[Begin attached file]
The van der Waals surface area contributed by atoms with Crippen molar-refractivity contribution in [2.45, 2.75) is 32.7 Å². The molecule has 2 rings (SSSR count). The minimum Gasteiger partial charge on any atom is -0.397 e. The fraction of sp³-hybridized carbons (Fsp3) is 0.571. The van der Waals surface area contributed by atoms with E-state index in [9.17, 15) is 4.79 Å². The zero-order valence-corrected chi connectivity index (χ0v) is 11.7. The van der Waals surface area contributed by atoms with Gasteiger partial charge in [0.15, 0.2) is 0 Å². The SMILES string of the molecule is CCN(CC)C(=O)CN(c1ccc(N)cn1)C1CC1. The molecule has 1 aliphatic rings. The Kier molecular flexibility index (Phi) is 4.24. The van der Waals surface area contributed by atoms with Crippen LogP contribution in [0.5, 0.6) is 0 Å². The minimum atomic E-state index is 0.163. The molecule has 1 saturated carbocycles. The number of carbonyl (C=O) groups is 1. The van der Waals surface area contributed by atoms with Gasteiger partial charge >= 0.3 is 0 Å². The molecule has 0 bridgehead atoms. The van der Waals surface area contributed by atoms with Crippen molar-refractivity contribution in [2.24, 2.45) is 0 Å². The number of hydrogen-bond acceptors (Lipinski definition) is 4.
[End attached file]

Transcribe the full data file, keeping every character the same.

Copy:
The van der Waals surface area contributed by atoms with Crippen molar-refractivity contribution in [2.45, 2.75) is 32.7 Å². The molecule has 2 rings (SSSR count). The minimum Gasteiger partial charge on any atom is -0.397 e. The fraction of sp³-hybridized carbons (Fsp3) is 0.571. The van der Waals surface area contributed by atoms with E-state index in [9.17, 15) is 4.79 Å². The zero-order valence-corrected chi connectivity index (χ0v) is 11.7. The van der Waals surface area contributed by atoms with Gasteiger partial charge in [0.15, 0.2) is 0 Å². The SMILES string of the molecule is CCN(CC)C(=O)CN(c1ccc(N)cn1)C1CC1. The molecule has 1 aliphatic rings. The Kier molecular flexibility index (Phi) is 4.24. The van der Waals surface area contributed by atoms with Crippen LogP contribution in [0.5, 0.6) is 0 Å². The minimum atomic E-state index is 0.163. The molecule has 1 saturated carbocycles. The number of carbonyl (C=O) groups is 1. The van der Waals surface area contributed by atoms with Gasteiger partial charge >= 0.3 is 0 Å². The molecule has 0 bridgehead atoms. The van der Waals surface area contributed by atoms with Crippen molar-refractivity contribution in [2.24, 2.45) is 0 Å². The number of hydrogen-bond acceptors (Lipinski definition) is 4.